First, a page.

Clark Van Gaalen of Turlock enjoys the sound of his putts plopping against the cup liner as they disappear into the hole.
It is golf ear candy, one of the game’s most addictive moments. Some golfers keep their heads down after contact and wait for that glorious split-second.
Van Gaalen, 9, already has it figured out.
“I love the noise when the ball goes in the hole,” he said.
Van Gaalen heard golf’s best music, over and over, during a 108-hole, two-day benefit golf marathon at Turlock Country Club for his friend, Ellie Hart. He even coined the title for his project: Clark’s Drive “Fore” Ellie To Thrive.
Ellie, 7, a patient of Van Gaalen’s mother – dentist Amethyst Schlecht-Van Gaalen – was diagnosed with Type 1 diabetes in February. The Hart family wanted to provide Ellie with her own service dog, which is trained to detect hypoglycemia in its diabetic owner.
Enter Clark, a friend with a heart as big as his golf bag.
He and others spearheaded a fund drive that netted more than $15,000, enough for Ellie’s dog. Money came from service clubs, Turlock CC members and the rest of the community as Clark prepared for his two long days.
One thing you must know about Clark – he loves golf. He rolled his first putts at age 3 and is a fixture most days at Turlock CC and often takes part in Junior Golf Association of Northern California tournaments. The marathon, helping Ellie via golf, was a no-brainer.
He teed it up Sunday, Aug. 9, at 7:10 a.m., and off he went for 54 holes (three rounds that day), followed by an additional 54 holes on Tuesday, Aug. 11. His journey was charted by a cart caravan, led by his mom and other friends and relatives, as they played through supportive members.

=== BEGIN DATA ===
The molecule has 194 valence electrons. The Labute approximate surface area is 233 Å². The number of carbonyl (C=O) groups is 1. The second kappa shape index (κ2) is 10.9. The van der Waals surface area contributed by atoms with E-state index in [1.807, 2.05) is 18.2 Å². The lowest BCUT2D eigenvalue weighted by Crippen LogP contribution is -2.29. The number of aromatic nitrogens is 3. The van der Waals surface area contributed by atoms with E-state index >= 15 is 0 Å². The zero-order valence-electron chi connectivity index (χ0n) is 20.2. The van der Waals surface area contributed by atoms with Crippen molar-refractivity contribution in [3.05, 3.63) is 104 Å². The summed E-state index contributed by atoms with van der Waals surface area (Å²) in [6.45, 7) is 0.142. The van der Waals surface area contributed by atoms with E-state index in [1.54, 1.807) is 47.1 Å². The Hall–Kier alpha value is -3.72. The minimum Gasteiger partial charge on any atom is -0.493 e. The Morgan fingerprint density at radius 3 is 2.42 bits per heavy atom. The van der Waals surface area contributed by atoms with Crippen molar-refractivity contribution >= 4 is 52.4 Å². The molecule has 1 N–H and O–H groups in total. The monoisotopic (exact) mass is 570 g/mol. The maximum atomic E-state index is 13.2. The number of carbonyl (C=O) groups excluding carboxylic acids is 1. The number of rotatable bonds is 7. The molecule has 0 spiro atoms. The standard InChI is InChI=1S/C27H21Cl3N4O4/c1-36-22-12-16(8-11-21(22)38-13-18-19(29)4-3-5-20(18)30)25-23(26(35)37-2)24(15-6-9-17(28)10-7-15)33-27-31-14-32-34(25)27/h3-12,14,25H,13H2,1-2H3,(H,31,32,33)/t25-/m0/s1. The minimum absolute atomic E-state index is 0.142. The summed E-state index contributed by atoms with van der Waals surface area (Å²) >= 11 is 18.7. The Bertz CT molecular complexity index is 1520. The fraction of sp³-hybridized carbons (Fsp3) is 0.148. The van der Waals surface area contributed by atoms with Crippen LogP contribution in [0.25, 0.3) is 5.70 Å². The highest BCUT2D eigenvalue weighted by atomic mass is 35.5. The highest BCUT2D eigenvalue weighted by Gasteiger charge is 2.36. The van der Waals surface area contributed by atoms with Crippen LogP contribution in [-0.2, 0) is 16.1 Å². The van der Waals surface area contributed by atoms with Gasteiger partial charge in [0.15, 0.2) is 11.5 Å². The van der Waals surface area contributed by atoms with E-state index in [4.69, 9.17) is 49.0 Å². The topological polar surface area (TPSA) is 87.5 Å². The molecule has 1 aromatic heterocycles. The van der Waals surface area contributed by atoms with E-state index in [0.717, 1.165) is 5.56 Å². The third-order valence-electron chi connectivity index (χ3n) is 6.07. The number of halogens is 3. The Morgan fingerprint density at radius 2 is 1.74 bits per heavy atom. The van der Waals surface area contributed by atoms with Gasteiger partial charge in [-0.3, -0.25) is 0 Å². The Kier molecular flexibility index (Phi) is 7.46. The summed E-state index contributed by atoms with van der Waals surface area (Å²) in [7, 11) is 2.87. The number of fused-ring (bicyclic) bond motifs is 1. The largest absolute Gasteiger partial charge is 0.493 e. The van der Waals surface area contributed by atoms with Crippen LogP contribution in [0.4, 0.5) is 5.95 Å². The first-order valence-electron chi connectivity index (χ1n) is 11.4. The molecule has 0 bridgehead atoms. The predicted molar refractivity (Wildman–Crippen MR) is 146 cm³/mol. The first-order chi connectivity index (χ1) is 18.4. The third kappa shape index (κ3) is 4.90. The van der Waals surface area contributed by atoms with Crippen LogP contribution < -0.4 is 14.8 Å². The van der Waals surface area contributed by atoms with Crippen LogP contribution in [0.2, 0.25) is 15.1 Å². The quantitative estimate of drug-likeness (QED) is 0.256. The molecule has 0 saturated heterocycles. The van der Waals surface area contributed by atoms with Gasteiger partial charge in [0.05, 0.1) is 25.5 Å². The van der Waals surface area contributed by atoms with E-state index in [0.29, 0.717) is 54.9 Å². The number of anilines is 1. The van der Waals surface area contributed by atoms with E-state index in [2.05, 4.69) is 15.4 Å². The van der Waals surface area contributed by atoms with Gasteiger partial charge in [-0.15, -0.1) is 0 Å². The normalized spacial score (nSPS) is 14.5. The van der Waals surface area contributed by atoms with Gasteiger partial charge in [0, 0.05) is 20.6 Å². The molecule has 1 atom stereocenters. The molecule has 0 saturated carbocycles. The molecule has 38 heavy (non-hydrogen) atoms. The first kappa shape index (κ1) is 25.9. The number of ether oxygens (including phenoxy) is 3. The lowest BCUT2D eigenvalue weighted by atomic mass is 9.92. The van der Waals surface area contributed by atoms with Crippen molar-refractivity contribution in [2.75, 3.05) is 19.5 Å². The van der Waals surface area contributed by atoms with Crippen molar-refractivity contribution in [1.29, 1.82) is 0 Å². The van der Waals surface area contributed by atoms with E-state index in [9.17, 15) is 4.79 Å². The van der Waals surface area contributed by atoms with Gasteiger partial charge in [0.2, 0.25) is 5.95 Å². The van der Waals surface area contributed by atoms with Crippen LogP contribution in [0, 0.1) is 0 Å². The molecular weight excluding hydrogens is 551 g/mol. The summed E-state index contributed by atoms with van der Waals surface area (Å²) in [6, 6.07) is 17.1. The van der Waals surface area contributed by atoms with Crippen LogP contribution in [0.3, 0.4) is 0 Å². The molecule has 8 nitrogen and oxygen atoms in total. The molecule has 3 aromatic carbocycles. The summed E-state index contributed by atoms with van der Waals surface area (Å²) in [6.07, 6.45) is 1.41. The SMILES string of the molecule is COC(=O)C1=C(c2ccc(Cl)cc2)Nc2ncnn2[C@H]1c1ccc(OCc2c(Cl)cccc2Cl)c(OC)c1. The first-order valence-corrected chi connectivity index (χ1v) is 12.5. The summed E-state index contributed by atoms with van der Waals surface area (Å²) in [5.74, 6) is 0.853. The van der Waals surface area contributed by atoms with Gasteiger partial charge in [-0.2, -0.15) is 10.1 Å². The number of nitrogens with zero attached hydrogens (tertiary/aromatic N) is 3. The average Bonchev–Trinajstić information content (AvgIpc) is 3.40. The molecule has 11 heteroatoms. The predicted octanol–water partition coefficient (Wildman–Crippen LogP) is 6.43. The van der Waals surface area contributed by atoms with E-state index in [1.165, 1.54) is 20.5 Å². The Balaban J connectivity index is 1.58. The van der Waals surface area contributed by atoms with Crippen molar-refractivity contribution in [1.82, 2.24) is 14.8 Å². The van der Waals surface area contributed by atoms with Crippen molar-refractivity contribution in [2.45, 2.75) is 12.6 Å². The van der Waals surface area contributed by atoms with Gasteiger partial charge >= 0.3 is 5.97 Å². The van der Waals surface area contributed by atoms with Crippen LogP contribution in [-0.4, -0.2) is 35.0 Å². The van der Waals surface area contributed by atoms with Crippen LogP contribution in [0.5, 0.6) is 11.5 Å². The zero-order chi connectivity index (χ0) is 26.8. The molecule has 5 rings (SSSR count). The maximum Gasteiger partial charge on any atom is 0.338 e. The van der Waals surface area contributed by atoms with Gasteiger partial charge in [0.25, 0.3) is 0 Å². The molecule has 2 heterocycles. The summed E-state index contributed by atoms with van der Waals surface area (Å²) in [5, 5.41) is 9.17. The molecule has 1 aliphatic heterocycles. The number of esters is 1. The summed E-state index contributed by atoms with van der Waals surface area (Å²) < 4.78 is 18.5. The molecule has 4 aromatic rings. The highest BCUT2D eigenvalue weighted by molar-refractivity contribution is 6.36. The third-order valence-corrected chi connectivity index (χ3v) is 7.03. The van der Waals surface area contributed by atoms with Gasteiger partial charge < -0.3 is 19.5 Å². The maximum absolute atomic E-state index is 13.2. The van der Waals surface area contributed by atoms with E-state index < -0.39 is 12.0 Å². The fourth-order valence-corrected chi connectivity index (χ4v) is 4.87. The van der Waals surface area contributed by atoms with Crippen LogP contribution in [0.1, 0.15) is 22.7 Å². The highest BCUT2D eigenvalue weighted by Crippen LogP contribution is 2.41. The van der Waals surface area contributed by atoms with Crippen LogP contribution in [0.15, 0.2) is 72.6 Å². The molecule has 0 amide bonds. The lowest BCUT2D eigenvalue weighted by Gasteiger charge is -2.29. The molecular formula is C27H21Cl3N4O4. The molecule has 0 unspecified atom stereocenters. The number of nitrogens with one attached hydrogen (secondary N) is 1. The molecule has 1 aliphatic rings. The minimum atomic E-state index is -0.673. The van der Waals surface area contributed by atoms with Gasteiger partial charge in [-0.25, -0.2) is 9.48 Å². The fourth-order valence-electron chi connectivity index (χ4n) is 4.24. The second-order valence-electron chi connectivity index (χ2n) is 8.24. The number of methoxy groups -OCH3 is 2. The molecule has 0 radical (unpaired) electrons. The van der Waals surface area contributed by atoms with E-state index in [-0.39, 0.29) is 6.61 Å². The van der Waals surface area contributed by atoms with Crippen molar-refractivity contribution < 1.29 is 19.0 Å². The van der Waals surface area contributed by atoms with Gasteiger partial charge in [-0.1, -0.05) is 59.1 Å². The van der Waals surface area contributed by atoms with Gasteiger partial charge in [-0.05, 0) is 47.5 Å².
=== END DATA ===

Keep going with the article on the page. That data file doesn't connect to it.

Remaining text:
“People were wonderful. We made sure he would shake members’ hands,” Amethyst said. “People get side-tracked these days with their cellphones. We want Clark to look people in the eye and make contact. That was part of the life lesson.”
Ellie’s cause is well-known in Turlock. She even met rocker Bret Michaels, a fellow diabetic, before his July show at the Stanislaus County Fair. It is doubtful she has a better friend, however, than Clark.
“It was a lot of fun. Helping Ellie kept me going,” he said. “I would do it again if she needed it.”
The goal was $10,000, which clearly was exceeded.
Clark, who holed a 30-foot putt along the way, grew weary late in the second day. Or so the family thought.
“After the 108 holes, he saw a friend and wanted to play nine more,” Amethyst said. “We talked him into cooling off. But I’m sure he was ready to play more!”
Forest Meadows – The delightful Robert Trent Jones Jr.-designed executive course east of Murphys off Highway 4 has been shortened to nine holes this year due to the drought. Most of the lost holes spanned the scenic edge of the Stanislaus River Canyon, including the demanding 190-yard 15th.
What’s left, however, is a challenging par 33. The par-5 first remains, and the course finishes with two fun par 4s – the former 10th as No. 8, and the former 18th as the ninth.
“Eighty-five percent of the people like it. I think it’s a lot tougher now. Many of those old holes were just wedge shots,” said Dick Christensen, a PGA pro for 53 years. “We were really hurting (for water) last October, but we’ll sail through this year. Our greens are gorgeous.” The fee, $21 including cart, is worth the trip.
Holes-in-one – Kevin Schenk, Ripon, 104-yard first at Peter Hay Course at Pebble Beach, driver. The Pebble Beach staff awarded 4-year-old Kevin with a special certificate ... Jeff Bowman, Modesto, 178-yard fifth at Creekside, 4-hybrid ... Hart Yoshida, Ripon, 115-yard 11th at Jack Tone Golf, Ripon, gap wedge.